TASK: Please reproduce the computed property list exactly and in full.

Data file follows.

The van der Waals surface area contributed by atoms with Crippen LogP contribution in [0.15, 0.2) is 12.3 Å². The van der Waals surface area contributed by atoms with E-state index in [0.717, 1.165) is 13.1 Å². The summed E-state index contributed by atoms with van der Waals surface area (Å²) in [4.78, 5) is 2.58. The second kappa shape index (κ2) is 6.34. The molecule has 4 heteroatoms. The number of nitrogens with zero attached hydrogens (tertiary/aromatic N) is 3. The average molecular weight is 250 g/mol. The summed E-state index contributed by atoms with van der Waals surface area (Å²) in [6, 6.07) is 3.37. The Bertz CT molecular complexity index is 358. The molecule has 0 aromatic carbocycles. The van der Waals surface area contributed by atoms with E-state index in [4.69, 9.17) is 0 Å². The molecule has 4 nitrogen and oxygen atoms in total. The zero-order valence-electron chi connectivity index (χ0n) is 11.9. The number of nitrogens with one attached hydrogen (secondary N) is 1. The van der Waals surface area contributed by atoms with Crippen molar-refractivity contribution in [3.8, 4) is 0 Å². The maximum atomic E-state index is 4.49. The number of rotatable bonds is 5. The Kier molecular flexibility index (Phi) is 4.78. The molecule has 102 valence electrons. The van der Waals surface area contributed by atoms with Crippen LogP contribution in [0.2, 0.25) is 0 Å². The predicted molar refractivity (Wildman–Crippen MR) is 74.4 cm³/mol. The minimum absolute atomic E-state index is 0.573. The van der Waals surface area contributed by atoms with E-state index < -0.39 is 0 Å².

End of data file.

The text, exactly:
The van der Waals surface area contributed by atoms with Crippen LogP contribution in [0.15, 0.2) is 12.3 Å². The van der Waals surface area contributed by atoms with E-state index in [0.717, 1.165) is 13.1 Å². The summed E-state index contributed by atoms with van der Waals surface area (Å²) in [4.78, 5) is 2.58. The second kappa shape index (κ2) is 6.34. The molecule has 4 heteroatoms. The number of nitrogens with zero attached hydrogens (tertiary/aromatic N) is 3. The average molecular weight is 250 g/mol. The summed E-state index contributed by atoms with van der Waals surface area (Å²) in [6, 6.07) is 3.37. The Bertz CT molecular complexity index is 358. The molecule has 0 aromatic carbocycles. The van der Waals surface area contributed by atoms with E-state index in [4.69, 9.17) is 0 Å². The molecule has 4 nitrogen and oxygen atoms in total. The zero-order valence-electron chi connectivity index (χ0n) is 11.9. The number of nitrogens with one attached hydrogen (secondary N) is 1. The van der Waals surface area contributed by atoms with Crippen molar-refractivity contribution in [3.8, 4) is 0 Å². The maximum atomic E-state index is 4.49. The number of rotatable bonds is 5. The Kier molecular flexibility index (Phi) is 4.78. The molecule has 102 valence electrons. The van der Waals surface area contributed by atoms with Crippen LogP contribution in [0.2, 0.25) is 0 Å². The predicted molar refractivity (Wildman–Crippen MR) is 74.4 cm³/mol. The minimum absolute atomic E-state index is 0.573. The van der Waals surface area contributed by atoms with E-state index < -0.39 is 0 Å².